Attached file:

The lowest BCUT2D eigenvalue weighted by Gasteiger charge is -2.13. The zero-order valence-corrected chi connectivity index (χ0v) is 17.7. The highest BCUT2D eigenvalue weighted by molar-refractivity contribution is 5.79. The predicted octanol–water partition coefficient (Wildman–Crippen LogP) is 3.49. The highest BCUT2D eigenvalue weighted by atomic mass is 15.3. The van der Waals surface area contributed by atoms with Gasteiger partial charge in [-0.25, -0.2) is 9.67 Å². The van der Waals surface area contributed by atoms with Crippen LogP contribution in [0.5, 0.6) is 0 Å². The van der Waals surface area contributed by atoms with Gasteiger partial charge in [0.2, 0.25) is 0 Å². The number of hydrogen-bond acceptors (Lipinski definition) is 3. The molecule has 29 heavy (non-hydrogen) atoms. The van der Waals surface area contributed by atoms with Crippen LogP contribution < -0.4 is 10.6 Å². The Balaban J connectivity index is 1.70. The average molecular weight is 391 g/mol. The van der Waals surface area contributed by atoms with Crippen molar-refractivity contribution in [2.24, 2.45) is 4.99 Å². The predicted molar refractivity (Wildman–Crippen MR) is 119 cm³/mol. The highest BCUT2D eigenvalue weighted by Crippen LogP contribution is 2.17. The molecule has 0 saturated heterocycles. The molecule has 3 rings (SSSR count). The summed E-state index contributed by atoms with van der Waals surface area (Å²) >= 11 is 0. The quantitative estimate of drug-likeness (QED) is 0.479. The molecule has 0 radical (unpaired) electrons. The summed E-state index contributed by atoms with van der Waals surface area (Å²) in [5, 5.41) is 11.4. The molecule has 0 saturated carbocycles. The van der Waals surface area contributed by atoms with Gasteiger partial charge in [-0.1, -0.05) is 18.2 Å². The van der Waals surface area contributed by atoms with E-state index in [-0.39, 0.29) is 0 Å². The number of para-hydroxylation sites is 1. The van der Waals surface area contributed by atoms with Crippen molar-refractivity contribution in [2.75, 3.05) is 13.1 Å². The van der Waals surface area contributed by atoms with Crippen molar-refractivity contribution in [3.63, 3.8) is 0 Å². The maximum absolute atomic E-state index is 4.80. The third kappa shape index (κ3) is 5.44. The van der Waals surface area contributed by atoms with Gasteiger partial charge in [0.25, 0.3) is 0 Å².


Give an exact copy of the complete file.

The lowest BCUT2D eigenvalue weighted by Gasteiger charge is -2.13. The zero-order valence-corrected chi connectivity index (χ0v) is 17.7. The highest BCUT2D eigenvalue weighted by molar-refractivity contribution is 5.79. The predicted octanol–water partition coefficient (Wildman–Crippen LogP) is 3.49. The highest BCUT2D eigenvalue weighted by atomic mass is 15.3. The van der Waals surface area contributed by atoms with Gasteiger partial charge in [-0.25, -0.2) is 9.67 Å². The van der Waals surface area contributed by atoms with Crippen LogP contribution in [0.5, 0.6) is 0 Å². The van der Waals surface area contributed by atoms with Gasteiger partial charge in [0.2, 0.25) is 0 Å². The number of hydrogen-bond acceptors (Lipinski definition) is 3. The molecule has 29 heavy (non-hydrogen) atoms. The van der Waals surface area contributed by atoms with Crippen LogP contribution < -0.4 is 10.6 Å². The Balaban J connectivity index is 1.70. The average molecular weight is 391 g/mol. The van der Waals surface area contributed by atoms with Crippen molar-refractivity contribution in [2.24, 2.45) is 4.99 Å². The predicted molar refractivity (Wildman–Crippen MR) is 119 cm³/mol. The highest BCUT2D eigenvalue weighted by Crippen LogP contribution is 2.17. The molecule has 0 saturated heterocycles. The molecule has 3 rings (SSSR count). The summed E-state index contributed by atoms with van der Waals surface area (Å²) >= 11 is 0. The quantitative estimate of drug-likeness (QED) is 0.479. The molecule has 0 radical (unpaired) electrons. The summed E-state index contributed by atoms with van der Waals surface area (Å²) in [5, 5.41) is 11.4. The molecule has 0 saturated carbocycles. The van der Waals surface area contributed by atoms with Gasteiger partial charge in [-0.1, -0.05) is 18.2 Å². The van der Waals surface area contributed by atoms with E-state index in [-0.39, 0.29) is 0 Å². The number of para-hydroxylation sites is 1. The van der Waals surface area contributed by atoms with Crippen molar-refractivity contribution in [2.75, 3.05) is 13.1 Å². The van der Waals surface area contributed by atoms with Crippen molar-refractivity contribution in [3.63, 3.8) is 0 Å². The maximum absolute atomic E-state index is 4.80. The third kappa shape index (κ3) is 5.44. The van der Waals surface area contributed by atoms with Gasteiger partial charge in [0.25, 0.3) is 0 Å².